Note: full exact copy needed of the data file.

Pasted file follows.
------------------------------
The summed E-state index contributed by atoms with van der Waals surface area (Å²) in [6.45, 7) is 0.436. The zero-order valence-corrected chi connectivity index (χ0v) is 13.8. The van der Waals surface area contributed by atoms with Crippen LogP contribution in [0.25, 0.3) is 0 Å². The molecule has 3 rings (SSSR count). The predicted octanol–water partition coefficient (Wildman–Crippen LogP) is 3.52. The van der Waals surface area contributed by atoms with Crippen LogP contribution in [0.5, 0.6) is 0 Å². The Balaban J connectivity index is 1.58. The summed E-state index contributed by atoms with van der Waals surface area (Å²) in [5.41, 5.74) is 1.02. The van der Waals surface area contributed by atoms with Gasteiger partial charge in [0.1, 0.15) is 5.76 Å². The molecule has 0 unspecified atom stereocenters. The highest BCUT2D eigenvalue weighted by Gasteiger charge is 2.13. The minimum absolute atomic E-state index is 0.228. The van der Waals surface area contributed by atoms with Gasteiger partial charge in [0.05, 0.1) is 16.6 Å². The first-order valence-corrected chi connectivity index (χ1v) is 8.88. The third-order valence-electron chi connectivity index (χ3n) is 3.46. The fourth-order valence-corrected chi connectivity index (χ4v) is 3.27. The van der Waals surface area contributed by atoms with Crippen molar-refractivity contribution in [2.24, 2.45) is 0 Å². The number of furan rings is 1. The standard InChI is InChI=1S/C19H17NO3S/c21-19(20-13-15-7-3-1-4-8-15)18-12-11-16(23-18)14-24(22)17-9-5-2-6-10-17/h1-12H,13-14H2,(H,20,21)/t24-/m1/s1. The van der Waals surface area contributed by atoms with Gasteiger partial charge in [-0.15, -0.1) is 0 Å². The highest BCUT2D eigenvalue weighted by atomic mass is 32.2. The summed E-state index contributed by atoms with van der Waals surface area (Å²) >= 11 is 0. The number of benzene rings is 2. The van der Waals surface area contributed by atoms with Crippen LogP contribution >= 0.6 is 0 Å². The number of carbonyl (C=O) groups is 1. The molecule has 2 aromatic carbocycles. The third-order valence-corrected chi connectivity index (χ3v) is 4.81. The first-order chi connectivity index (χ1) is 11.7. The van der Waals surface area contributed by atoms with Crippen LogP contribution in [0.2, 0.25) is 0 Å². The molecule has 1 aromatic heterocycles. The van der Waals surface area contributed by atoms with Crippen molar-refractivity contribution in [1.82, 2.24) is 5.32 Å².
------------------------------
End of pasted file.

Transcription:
The summed E-state index contributed by atoms with van der Waals surface area (Å²) in [6.45, 7) is 0.436. The zero-order valence-corrected chi connectivity index (χ0v) is 13.8. The van der Waals surface area contributed by atoms with Crippen LogP contribution in [0.25, 0.3) is 0 Å². The molecule has 3 rings (SSSR count). The predicted octanol–water partition coefficient (Wildman–Crippen LogP) is 3.52. The van der Waals surface area contributed by atoms with Crippen LogP contribution in [0.5, 0.6) is 0 Å². The Balaban J connectivity index is 1.58. The summed E-state index contributed by atoms with van der Waals surface area (Å²) in [5.41, 5.74) is 1.02. The van der Waals surface area contributed by atoms with Gasteiger partial charge in [0.1, 0.15) is 5.76 Å². The molecule has 0 unspecified atom stereocenters. The highest BCUT2D eigenvalue weighted by Gasteiger charge is 2.13. The minimum absolute atomic E-state index is 0.228. The van der Waals surface area contributed by atoms with Gasteiger partial charge in [0.05, 0.1) is 16.6 Å². The first-order valence-corrected chi connectivity index (χ1v) is 8.88. The third-order valence-electron chi connectivity index (χ3n) is 3.46. The fourth-order valence-corrected chi connectivity index (χ4v) is 3.27. The van der Waals surface area contributed by atoms with Crippen molar-refractivity contribution in [2.24, 2.45) is 0 Å². The number of furan rings is 1. The standard InChI is InChI=1S/C19H17NO3S/c21-19(20-13-15-7-3-1-4-8-15)18-12-11-16(23-18)14-24(22)17-9-5-2-6-10-17/h1-12H,13-14H2,(H,20,21)/t24-/m1/s1. The van der Waals surface area contributed by atoms with Gasteiger partial charge in [-0.15, -0.1) is 0 Å². The highest BCUT2D eigenvalue weighted by atomic mass is 32.2. The summed E-state index contributed by atoms with van der Waals surface area (Å²) >= 11 is 0. The number of benzene rings is 2. The van der Waals surface area contributed by atoms with Crippen LogP contribution >= 0.6 is 0 Å². The number of carbonyl (C=O) groups is 1. The molecule has 2 aromatic carbocycles. The third-order valence-corrected chi connectivity index (χ3v) is 4.81. The first-order chi connectivity index (χ1) is 11.7. The van der Waals surface area contributed by atoms with Crippen LogP contribution in [0.2, 0.25) is 0 Å². The molecule has 1 aromatic heterocycles. The van der Waals surface area contributed by atoms with Crippen molar-refractivity contribution in [1.82, 2.24) is 5.32 Å².